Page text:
Lyndonville concert on Sept. 10 will raise funds to repair pipe organ from 1913

Photo by Ginny Kropf: (Left) Many of the pipes of Lyndonville Presbyterian Church’s organ are housed in an inner chamber. Some are made of wood and others of steel. (Right) The Lyndonville Presbyterian Church’s Felgemaker pipe organ dominates the sanctuary. It will be featured in a concert Sept. 10 to raise funds for its needed repairs.

By Ginny Kropf, correspondent Posted 14 August 2023 at 5:15 pm

LYNDONVILLE – The Lyndonville Presbyterian Church has a deep history, including the historic 1913 Felgemaker pipe organ purchased from the A. B. Felgemaker Organ Company that was founded in Buffalo in 1865 and relocated to Erie, PA in 1875.

As impressive as the organ is, it is in need of repair, and the church is planning a fundraising concert on Sept. 10 titled “Accentuate the Positive,” featuring retired Albion Central School musical director Gary Simboli.

Simboli’s invitation is “Come join me on a journey looking for the ‘positive’ in life. You find what you look for.”

A variety of songs from the American songbook will highlight the positivity all around us, including easy listening, rock’n roll, Broadway and movie standards.

Tickets are $10 at the door. The concert will be from 3 to 4 p.m., and all proceeds will go to the organ fund.

The Lyndonville Presbyterian Church was built in 1830. The sanctuary faced west and had box pews and a balcony. In the 1890s the floor was lowered, and the church was repositioned, and the front was built.

The Henry Hard family, who lived next door to the church, wanted an organ, and in 1913, to honor their son, Daniel, a lawyer in Lockport who died at the age of 40, they purchased the pipe organ in his memory.

Tom Wenhold, organist and music director at the Lyndonville Presbyterian Church, chats with pastor Martha Mitchell.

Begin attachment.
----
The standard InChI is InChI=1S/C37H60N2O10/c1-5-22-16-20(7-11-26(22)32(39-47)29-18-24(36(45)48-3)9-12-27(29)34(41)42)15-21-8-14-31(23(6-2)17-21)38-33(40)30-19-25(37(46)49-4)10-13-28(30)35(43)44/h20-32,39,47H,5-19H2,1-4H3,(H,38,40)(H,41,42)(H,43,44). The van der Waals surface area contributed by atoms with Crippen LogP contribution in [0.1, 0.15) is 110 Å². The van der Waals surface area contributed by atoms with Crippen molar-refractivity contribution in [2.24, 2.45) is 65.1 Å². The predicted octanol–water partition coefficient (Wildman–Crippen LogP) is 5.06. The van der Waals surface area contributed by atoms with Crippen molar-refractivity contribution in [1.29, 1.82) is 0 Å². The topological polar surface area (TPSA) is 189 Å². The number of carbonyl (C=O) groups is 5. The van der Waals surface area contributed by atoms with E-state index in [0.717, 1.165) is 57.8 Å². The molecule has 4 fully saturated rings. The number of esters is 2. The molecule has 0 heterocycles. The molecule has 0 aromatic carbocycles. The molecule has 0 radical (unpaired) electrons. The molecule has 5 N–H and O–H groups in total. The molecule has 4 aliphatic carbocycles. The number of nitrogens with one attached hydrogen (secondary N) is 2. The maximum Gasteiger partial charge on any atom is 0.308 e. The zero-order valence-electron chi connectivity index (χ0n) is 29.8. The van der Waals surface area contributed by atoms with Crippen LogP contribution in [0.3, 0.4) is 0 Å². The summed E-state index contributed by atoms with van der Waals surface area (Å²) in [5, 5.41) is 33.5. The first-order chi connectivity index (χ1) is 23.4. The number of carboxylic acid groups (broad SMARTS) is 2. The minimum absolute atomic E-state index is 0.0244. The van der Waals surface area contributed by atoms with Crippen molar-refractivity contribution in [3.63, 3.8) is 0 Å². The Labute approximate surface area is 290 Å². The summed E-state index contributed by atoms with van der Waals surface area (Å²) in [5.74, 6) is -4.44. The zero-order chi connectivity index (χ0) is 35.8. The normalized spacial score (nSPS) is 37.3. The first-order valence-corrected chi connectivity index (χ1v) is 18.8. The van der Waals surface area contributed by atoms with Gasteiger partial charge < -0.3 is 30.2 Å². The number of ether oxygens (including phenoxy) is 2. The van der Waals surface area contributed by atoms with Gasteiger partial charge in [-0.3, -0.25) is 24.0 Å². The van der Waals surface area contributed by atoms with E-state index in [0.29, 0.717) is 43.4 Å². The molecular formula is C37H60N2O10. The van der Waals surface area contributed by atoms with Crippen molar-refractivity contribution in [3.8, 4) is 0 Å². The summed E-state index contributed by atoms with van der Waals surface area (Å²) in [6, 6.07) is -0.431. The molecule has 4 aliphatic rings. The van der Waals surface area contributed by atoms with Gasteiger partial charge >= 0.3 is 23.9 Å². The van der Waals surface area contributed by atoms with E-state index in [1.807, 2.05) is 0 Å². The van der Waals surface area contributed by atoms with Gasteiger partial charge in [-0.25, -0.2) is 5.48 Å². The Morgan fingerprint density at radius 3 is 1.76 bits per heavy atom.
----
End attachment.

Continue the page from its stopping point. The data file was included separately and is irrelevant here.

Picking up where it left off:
To demonstrate the complexity of the organ, Tom Wenhold, organist and music director at Lyndonville Presbyterian Church, explained the organ has 1,100 pipes, some made of wood and others of steel. Wenhold has been an organist in Lyndonville for nearly 30 years.

Over the years, the organ console has had to be worked on several times.

“Every time the console was worked on, it was dedicated – once to the Rev. Thomas Tiegh, who served from 1946-1950; and again in 1977 by Fred Bloom, organist for 35 years, in memory of his wife Elinore,” said Mitchell.

Wenhold said the last renovation was in 1990 when it was restored and all the pipes and the workings that run the pipes were rebuilt.

Most of the organ’s 1,100 pipes are housed in an inner chamber.

Today, the plastic contacts in the console are beginning to crumble.

“The problem with that is when the plastic pieces crumble, they fall on other parts and break them or cause them to not work,” Wenhold said.

The proposal is to replace the console with a modern, partially computerized one. It will be solid state and digital, Wenhold said. He said an organ is the closest thing to a computer before we had computers.

“The projected cost of the renovation including the blower is shy of 100,000 dollars,” Wenhold said. “This renovation will give our organ more flexibility, allowing it to transpose and record music.”

“Organists who substitute for Tom love to play this instrument,” the pastor said. “There aren’t that many pipe organs in Orleans County. People want to see it maintained. Concerts here throughout the year benefit the entire Lyndonville community.”